Responding to Steve and Deborah
Let me first address Steve’s point about incrementalism, then Deborah’s and Steve’s tag-team argument that my distinction between statutory review mechanisms and open-ended habeas review is a false one. (I’ll address Marty’s, Geoffrey’s and Bobby’s posts in separate posts this evening.)
On incrementalism, I largely agree with Steve’s characterization of the court’s approach as incremental, and I don’t disagree either that it is a speculative claim on my part that the court’s intervention may carry significant costs. I acknowledge this point, I hope candidly, in the book (see pp. 122-123). That said, incrementalism is only a partial defense if you believe the court’s direction is wrong–ie, heading in the wrong direction slowly is, to be sure, better than heading in the wrong direction quickly, but it’s still the wrong direction. That, of course, raises the question of whether I’m right that the court’s actions are likely to have serious costs.
This brings me to the difference between the type of review I favor and the type that makes me uneasy. Deborah asks what the difference is between the now defuct DTA review and review under the habeas statute as construed by the courts for 200 years. She should be careful what she wishes for. Those years of interpretation, after all, included Eisentrager–a decision that shielded many wartime detentions from habeas rules that developed with other situations, evidence, and fact-patterns in mind. Once the court decided to overrule Eisentrager (without saying so, of course), it opened a world of questions. Many of these questions were far less open under the DTA. What legal standards apply to detentions? Who bears what burdens of proof and persuasion? What is the record under review? What procedural rights do detainees have? I would answer these questions differently than the CSRT-DTA system did, but right now, we have no answers to them at all. Indeed, I’d be curious if any of the distinguished scholars in this group can name me a single significant rule or standard, procedural or susbtantive, that is clearly dictated by 200 years of habeas jurisprudence as applied to the Guantanamo cases. Even the most traditional rule of all–”Bring Forth the Body”–is up for grabs. And the result will be that judges make it all up as they go along. I’m not comfortable with that–because I don’t have indellible faith in the wisdom of judges, because I believe the executive branch ought to know in advance whether its conduct is legal and not have to guess (especially when it relates to combat operations or national security decision-making under pressure), and because I believe that we should debate these questions up front and form reasonable judgments of what kind of rules should govern detentions.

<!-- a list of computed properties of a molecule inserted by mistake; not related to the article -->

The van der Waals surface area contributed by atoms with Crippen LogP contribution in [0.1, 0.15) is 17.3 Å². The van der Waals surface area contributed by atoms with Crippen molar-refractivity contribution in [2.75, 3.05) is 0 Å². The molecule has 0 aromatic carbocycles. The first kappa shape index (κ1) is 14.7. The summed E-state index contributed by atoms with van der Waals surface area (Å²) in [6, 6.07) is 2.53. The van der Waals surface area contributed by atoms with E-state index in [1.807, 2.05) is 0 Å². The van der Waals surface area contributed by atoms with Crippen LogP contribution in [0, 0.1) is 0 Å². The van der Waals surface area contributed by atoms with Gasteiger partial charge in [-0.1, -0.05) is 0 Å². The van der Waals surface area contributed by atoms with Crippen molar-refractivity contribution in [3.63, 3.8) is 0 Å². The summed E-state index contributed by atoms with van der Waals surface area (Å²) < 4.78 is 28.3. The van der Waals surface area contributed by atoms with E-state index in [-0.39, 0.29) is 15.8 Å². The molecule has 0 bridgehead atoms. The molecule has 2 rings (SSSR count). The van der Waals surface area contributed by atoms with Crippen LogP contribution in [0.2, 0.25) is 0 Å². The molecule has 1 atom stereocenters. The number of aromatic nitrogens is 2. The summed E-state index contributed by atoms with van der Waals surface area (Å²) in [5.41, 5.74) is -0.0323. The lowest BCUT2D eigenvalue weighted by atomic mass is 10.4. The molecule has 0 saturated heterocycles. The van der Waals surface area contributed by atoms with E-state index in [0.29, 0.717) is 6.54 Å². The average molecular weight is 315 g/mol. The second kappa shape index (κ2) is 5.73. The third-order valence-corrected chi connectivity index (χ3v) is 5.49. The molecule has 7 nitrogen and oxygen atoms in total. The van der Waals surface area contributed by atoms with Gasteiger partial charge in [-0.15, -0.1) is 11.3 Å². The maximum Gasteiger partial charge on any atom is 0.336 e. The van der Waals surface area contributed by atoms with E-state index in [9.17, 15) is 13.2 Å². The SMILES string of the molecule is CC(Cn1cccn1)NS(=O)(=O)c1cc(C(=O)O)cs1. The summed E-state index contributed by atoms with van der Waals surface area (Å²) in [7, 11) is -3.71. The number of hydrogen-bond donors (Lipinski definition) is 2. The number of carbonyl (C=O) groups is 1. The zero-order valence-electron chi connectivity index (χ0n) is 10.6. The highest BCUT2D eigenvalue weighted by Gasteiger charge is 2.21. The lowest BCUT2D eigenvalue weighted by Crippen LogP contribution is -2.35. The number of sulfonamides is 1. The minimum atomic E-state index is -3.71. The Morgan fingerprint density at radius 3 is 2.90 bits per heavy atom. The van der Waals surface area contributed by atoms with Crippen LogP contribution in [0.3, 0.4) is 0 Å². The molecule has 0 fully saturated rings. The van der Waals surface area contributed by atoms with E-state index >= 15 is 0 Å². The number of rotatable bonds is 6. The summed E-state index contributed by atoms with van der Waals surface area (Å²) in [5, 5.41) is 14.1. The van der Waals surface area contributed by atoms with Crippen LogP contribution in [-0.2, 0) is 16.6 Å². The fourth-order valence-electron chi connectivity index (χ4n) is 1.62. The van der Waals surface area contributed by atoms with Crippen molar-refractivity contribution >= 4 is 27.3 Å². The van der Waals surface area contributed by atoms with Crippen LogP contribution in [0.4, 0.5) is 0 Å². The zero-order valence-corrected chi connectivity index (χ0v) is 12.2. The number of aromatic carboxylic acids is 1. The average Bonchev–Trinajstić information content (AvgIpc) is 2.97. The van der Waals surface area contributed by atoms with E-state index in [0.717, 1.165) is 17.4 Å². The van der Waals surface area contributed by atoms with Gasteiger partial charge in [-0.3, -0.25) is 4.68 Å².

There is, in other words, a world of difference between a statutory scheme (even a primitive one) that lays out the rules of detentions and a general mandate to decide whether a detention–any detention, for any purpose–is lawful. There would, of course, be a bigger difference still if the detention statute in question were a sound one and the record generated under it were lucid and serious.